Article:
Structural mechanics of pachycephalosaur crania permitted head-butting behavior

Eric Snively, Andrew Cox

Research output: Contribution to journalArticlepeer-review

44 Scopus citations


Pachycephalosaurian dinosaurs have dorsally thickened crania and uniquely shaped frontoparietal domes in some genera, suggested as evidence for head- or flank-butting behavior. Trabeculae thought to have resisted impact compression are present as only one histological zone of some pachycephalosaur domes, and are surrounded superficially or replaced by thick compacta in adults. The capabilities of pachycephalosaurian crania for head-butting are testable by finite element analysis (FEA). FEA of 2- and 3-D dorsal skull shapes of adult Homalocephale and Pachycephalosaurus reveal that the domes could withstand considerable impact force at certain closing speeds, and that stress and strain would dissipate efficiently throughout the dorsal portion of the skull before reaching the brain. Greater vaulting of the dome permitted higher impact forces. An analysis restricted to the frontoparietal dome of a sub-adult pachycephalosaurine, with material properties corresponding to histological zones, shows higher compressive strain (not less) in the trabecular region. The trabecular zone, if present, would not have rigidly resisted compression but rather have allowed slight elastic compression and rebound. Modeled keratinous coverings of varying depth indicate reductions in force and energy transmission to underlying bone. FEA therefore leaves open the possibility of head-butting in both flat- and dome-headed pachycephalosaurs, especially at low collision speeds.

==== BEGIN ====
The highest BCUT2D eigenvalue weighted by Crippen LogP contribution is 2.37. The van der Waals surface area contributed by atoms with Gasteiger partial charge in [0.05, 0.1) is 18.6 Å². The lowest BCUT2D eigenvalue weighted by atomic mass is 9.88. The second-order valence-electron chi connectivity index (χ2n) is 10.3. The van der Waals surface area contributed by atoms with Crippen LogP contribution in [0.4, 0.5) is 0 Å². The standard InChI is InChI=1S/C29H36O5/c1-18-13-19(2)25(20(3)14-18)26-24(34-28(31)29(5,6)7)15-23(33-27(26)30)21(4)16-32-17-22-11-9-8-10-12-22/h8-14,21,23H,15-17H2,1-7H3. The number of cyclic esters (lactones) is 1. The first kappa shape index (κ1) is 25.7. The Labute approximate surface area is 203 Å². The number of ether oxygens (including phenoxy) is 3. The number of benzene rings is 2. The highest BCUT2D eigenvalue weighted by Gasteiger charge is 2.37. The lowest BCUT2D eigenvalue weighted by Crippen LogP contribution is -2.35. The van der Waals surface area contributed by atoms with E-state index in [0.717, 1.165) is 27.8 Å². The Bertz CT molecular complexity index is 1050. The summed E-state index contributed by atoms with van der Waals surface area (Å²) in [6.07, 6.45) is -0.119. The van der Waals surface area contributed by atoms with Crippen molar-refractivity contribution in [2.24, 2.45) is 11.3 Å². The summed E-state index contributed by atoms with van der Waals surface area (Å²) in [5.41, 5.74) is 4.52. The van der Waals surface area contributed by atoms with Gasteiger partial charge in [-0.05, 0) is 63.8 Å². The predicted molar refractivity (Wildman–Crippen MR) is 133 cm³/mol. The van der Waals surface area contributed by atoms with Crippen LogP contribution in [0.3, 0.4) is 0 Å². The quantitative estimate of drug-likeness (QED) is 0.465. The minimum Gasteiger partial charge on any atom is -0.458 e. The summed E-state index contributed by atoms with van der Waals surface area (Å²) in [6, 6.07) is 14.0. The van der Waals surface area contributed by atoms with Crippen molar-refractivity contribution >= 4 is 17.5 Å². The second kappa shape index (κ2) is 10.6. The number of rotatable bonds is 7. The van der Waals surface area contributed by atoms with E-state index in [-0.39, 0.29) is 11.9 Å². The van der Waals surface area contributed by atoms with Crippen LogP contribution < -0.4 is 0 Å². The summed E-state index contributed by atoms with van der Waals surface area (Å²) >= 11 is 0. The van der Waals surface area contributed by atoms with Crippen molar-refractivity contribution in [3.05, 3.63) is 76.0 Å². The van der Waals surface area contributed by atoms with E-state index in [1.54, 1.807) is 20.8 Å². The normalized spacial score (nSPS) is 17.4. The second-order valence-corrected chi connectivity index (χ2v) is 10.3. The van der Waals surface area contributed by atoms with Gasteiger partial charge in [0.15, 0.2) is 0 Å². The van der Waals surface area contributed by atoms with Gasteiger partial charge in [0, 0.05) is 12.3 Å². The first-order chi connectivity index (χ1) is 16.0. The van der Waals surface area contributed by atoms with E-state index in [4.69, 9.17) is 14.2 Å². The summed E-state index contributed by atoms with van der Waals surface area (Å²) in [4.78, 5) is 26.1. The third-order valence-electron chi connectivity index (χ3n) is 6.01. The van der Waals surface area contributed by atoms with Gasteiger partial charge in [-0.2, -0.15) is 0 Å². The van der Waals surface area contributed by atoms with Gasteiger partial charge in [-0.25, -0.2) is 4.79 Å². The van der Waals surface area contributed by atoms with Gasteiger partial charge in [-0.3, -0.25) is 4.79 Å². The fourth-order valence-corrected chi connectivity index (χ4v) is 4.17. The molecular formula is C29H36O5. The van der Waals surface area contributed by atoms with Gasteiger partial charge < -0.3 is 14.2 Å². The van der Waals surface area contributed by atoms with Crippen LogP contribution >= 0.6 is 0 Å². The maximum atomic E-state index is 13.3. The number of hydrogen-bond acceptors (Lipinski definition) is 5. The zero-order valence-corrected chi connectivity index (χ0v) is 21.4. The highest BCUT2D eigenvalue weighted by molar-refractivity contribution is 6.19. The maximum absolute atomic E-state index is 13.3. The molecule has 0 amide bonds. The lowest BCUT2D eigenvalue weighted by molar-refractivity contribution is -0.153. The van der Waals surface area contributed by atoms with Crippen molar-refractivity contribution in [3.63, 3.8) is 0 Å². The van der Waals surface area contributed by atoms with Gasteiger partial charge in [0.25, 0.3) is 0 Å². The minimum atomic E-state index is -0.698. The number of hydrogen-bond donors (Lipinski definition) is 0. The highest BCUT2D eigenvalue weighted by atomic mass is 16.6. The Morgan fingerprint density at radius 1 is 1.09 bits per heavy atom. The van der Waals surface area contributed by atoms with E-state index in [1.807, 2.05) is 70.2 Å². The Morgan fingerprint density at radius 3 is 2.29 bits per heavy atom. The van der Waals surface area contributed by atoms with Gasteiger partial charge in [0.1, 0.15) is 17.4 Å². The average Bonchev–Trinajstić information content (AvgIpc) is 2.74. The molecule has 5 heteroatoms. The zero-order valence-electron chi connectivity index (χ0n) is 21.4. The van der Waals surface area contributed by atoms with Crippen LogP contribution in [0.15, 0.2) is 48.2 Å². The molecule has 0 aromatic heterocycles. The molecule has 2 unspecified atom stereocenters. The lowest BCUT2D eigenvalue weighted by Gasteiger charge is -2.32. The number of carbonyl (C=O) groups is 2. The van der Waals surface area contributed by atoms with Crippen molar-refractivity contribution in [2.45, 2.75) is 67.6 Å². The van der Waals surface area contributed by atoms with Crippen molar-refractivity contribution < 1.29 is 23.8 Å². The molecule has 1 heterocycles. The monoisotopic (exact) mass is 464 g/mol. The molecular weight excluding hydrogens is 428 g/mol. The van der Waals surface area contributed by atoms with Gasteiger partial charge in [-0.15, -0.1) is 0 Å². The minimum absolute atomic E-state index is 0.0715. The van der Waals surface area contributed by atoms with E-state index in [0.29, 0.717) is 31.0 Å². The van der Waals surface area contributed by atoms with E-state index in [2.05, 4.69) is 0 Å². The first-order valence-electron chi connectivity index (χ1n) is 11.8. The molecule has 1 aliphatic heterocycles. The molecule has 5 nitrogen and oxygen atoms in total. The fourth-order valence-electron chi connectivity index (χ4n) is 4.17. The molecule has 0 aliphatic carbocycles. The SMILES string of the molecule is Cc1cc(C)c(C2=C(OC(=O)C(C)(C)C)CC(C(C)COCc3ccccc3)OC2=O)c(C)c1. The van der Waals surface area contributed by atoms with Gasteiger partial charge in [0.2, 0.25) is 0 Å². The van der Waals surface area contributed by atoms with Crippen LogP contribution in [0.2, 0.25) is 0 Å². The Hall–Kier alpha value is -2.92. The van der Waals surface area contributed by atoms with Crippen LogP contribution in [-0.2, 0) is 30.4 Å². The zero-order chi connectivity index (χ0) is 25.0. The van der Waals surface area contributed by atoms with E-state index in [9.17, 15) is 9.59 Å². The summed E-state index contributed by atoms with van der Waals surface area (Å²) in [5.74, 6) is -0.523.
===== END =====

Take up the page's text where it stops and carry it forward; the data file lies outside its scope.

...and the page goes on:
Original languageEnglish
JournalPalaeontologia Electronica
Issue number1
StatePublished - 1 May 2008
Externally publishedYes


  • Behavior
  • Biomechanics
  • Dinosauria
  • Finite element analysis
  • Pachycephalosauria
  • Sexual selection


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